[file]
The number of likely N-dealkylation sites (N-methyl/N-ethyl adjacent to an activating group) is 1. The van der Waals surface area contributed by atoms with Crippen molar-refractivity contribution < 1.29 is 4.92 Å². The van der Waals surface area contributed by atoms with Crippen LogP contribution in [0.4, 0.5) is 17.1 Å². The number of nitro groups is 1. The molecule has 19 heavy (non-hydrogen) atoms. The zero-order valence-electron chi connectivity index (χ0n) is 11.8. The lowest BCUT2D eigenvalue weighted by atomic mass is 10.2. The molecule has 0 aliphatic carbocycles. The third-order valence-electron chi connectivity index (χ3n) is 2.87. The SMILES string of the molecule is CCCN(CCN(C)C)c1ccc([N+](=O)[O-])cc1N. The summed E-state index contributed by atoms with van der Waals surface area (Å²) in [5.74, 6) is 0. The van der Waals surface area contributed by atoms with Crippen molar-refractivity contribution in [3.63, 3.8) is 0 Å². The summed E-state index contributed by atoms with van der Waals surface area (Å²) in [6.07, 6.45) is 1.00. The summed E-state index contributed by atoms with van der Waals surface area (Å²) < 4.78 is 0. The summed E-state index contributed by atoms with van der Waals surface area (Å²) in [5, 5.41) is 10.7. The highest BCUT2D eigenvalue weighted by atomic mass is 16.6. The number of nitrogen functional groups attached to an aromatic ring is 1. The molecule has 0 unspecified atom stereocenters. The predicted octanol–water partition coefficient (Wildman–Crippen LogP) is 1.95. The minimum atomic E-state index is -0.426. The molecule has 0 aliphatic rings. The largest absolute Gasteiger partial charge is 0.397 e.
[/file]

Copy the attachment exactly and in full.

The number of likely N-dealkylation sites (N-methyl/N-ethyl adjacent to an activating group) is 1. The van der Waals surface area contributed by atoms with Crippen molar-refractivity contribution < 1.29 is 4.92 Å². The van der Waals surface area contributed by atoms with Crippen LogP contribution in [0.4, 0.5) is 17.1 Å². The number of nitro groups is 1. The molecule has 19 heavy (non-hydrogen) atoms. The zero-order valence-electron chi connectivity index (χ0n) is 11.8. The lowest BCUT2D eigenvalue weighted by atomic mass is 10.2. The molecule has 0 aliphatic carbocycles. The third-order valence-electron chi connectivity index (χ3n) is 2.87. The SMILES string of the molecule is CCCN(CCN(C)C)c1ccc([N+](=O)[O-])cc1N. The summed E-state index contributed by atoms with van der Waals surface area (Å²) in [5.74, 6) is 0. The van der Waals surface area contributed by atoms with Crippen molar-refractivity contribution in [3.63, 3.8) is 0 Å². The summed E-state index contributed by atoms with van der Waals surface area (Å²) in [6.07, 6.45) is 1.00. The summed E-state index contributed by atoms with van der Waals surface area (Å²) < 4.78 is 0. The summed E-state index contributed by atoms with van der Waals surface area (Å²) in [5, 5.41) is 10.7. The highest BCUT2D eigenvalue weighted by atomic mass is 16.6. The number of nitrogen functional groups attached to an aromatic ring is 1. The molecule has 0 unspecified atom stereocenters. The predicted octanol–water partition coefficient (Wildman–Crippen LogP) is 1.95. The minimum atomic E-state index is -0.426. The molecule has 0 aliphatic rings. The largest absolute Gasteiger partial charge is 0.397 e.